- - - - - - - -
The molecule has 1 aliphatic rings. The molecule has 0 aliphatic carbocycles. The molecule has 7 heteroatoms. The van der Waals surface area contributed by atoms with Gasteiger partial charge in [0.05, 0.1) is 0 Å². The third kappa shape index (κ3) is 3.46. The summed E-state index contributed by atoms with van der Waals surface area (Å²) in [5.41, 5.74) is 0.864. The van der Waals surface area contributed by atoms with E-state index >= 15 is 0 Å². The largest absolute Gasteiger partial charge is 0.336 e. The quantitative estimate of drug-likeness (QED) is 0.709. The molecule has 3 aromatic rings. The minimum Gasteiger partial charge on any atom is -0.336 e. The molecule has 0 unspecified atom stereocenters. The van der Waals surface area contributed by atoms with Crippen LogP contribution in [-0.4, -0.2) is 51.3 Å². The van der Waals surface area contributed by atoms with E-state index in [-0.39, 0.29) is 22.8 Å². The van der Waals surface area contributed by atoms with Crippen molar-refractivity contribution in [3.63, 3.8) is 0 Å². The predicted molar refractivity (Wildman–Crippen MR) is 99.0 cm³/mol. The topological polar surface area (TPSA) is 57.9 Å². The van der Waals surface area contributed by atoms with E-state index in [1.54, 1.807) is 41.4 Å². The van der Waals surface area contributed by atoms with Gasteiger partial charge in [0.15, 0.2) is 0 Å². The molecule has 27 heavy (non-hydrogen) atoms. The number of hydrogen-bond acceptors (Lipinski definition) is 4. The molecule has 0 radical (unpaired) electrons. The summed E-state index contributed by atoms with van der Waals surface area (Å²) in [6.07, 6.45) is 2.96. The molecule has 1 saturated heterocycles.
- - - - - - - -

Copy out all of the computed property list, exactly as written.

The molecule has 1 aliphatic rings. The molecule has 0 aliphatic carbocycles. The molecule has 7 heteroatoms. The van der Waals surface area contributed by atoms with Gasteiger partial charge in [0.05, 0.1) is 0 Å². The third kappa shape index (κ3) is 3.46. The summed E-state index contributed by atoms with van der Waals surface area (Å²) in [5.41, 5.74) is 0.864. The van der Waals surface area contributed by atoms with E-state index >= 15 is 0 Å². The largest absolute Gasteiger partial charge is 0.336 e. The quantitative estimate of drug-likeness (QED) is 0.709. The molecule has 3 aromatic rings. The minimum Gasteiger partial charge on any atom is -0.336 e. The molecule has 0 unspecified atom stereocenters. The van der Waals surface area contributed by atoms with Crippen LogP contribution in [-0.4, -0.2) is 51.3 Å². The van der Waals surface area contributed by atoms with E-state index in [-0.39, 0.29) is 22.8 Å². The van der Waals surface area contributed by atoms with Crippen molar-refractivity contribution in [3.63, 3.8) is 0 Å². The predicted molar refractivity (Wildman–Crippen MR) is 99.0 cm³/mol. The topological polar surface area (TPSA) is 57.9 Å². The van der Waals surface area contributed by atoms with E-state index in [1.54, 1.807) is 41.4 Å². The van der Waals surface area contributed by atoms with Gasteiger partial charge in [0.15, 0.2) is 0 Å². The molecule has 27 heavy (non-hydrogen) atoms. The number of hydrogen-bond acceptors (Lipinski definition) is 4. The molecule has 0 radical (unpaired) electrons. The summed E-state index contributed by atoms with van der Waals surface area (Å²) in [6.07, 6.45) is 2.96. The molecule has 1 saturated heterocycles.